Ex-coach: Marvin Jones wants to be a No. 1 receiver

Josh Katzenstein
The Detroit News

Boca Raton, Fla. — After signing with the Lions a couple of weeks ago, Marvin Jones said he doesn’t really look into which receivers are the No. 1 or No. 2 guy, instead expressing a desire to simply be one of the playmakers on his new team.

But, according to his former coach, Jones’ desire to be the top receiver on a team was a key reason he spurned the Cincinnati Bengals in free agency.

“His idea was to feel he could be a No. 1 at another team,” Marvin Lewis said Tuesday during an AFC coaches breakfast during the NFL annual meetings. “Even though he said that wasn’t important to him, it became important all of a sudden again.”

Even though Calvin Johnson retired, Jones won’t be a surefire No. 1 in Detroit. Golden Tate already has developed a rapport with quarterback Matthew Stafford, and during a 2014 season in which he had 99 catches for 1,331 yards, Tate looked plenty capable of being a top receiver.

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Jones had career highs of 65 catches for 816 yards with the Bengals last season, but, like Tate in Seattle, Jones looked like someone who could produce more with a bigger role. In Cincinnati, Jones was always going to be the No. 2 behind A.J. Green, who has eclipsed 1,000 yards in all five of his NFL seasons.

Cincinnati had several key free agents this offseason and re-signed some, including safety George Iloka and cornerback Adam Jones. But, in addition to Marvin Jones, the Bengals lost No. 3 receiver Mohamed Sanu (Falcons) and right tackle Andre Smith (Vikings). Lewis noted that players rarely have more success leaving joining a new team in free agency, but said those players producing well on one team created such opportunities.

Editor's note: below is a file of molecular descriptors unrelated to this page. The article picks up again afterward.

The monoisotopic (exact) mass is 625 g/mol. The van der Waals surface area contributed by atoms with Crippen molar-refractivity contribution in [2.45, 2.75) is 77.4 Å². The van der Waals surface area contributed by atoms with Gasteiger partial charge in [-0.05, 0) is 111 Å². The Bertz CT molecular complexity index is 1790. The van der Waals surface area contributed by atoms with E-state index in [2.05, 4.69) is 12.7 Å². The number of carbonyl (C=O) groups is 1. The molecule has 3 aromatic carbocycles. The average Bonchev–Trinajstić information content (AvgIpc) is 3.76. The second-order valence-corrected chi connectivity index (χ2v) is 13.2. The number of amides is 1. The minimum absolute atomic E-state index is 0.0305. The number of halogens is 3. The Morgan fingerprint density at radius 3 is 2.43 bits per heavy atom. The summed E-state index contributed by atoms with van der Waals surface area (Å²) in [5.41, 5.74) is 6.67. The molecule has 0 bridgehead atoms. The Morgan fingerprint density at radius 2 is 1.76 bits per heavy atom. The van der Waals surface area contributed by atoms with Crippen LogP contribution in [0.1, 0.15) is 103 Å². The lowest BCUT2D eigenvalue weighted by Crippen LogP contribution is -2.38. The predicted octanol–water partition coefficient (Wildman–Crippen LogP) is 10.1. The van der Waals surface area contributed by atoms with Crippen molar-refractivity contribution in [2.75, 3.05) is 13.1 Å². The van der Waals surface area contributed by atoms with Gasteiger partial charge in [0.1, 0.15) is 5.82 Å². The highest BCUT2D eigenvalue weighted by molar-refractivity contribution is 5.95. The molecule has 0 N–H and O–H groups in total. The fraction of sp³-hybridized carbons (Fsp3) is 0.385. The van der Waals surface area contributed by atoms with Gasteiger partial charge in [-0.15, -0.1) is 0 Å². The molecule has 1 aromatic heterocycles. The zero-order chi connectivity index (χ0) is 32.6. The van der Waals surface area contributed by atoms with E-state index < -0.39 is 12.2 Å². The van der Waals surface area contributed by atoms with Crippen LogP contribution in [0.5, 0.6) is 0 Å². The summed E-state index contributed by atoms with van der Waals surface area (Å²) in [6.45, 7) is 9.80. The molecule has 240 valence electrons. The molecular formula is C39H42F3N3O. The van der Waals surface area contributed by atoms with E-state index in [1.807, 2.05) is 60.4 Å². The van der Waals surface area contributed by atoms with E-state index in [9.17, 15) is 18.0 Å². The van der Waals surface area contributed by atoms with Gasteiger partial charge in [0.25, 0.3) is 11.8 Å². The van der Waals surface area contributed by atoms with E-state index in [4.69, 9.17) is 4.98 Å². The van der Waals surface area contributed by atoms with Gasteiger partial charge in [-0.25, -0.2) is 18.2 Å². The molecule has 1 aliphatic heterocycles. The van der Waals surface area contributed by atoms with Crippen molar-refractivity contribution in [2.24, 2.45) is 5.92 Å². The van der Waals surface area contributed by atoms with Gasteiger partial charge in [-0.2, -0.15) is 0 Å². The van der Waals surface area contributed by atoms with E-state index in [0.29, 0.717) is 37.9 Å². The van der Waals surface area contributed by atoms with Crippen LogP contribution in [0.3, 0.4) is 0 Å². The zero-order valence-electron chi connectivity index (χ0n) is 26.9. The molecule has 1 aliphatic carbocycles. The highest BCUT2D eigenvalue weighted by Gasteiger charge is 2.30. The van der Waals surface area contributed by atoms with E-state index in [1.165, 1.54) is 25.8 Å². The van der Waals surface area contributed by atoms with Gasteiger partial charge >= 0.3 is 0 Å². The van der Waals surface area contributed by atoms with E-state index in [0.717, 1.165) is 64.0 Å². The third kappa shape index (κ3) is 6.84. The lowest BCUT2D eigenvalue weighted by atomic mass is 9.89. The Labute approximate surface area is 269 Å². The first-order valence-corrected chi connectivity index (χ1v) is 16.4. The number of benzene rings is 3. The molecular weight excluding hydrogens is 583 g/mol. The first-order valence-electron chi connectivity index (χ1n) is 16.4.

“I think that’s part of the NFL is our system provides an opportunity for players that they play their tail off, and it doesn’t work out where they are, they can go to another team,” Lewis said. “But the first part of it is they’ve got to produce.”

Although he shared the detail about Jones wanting to be a No. 1 receiver, Lewis wouldn’t say much else about Jones now that he’s with the Lions.

“Marvin’s their player now,” he said. “He was a good young prospect for us and did a great job.”

Browns coach Hue Jackson, who was an assistant in Cincinnati during Jones’ four years, also provided little insight because he no longer coaches Jones.

“Marvin Jones in the past was a tremendous football player, and he’ll do great in Detroit,” Jackson said.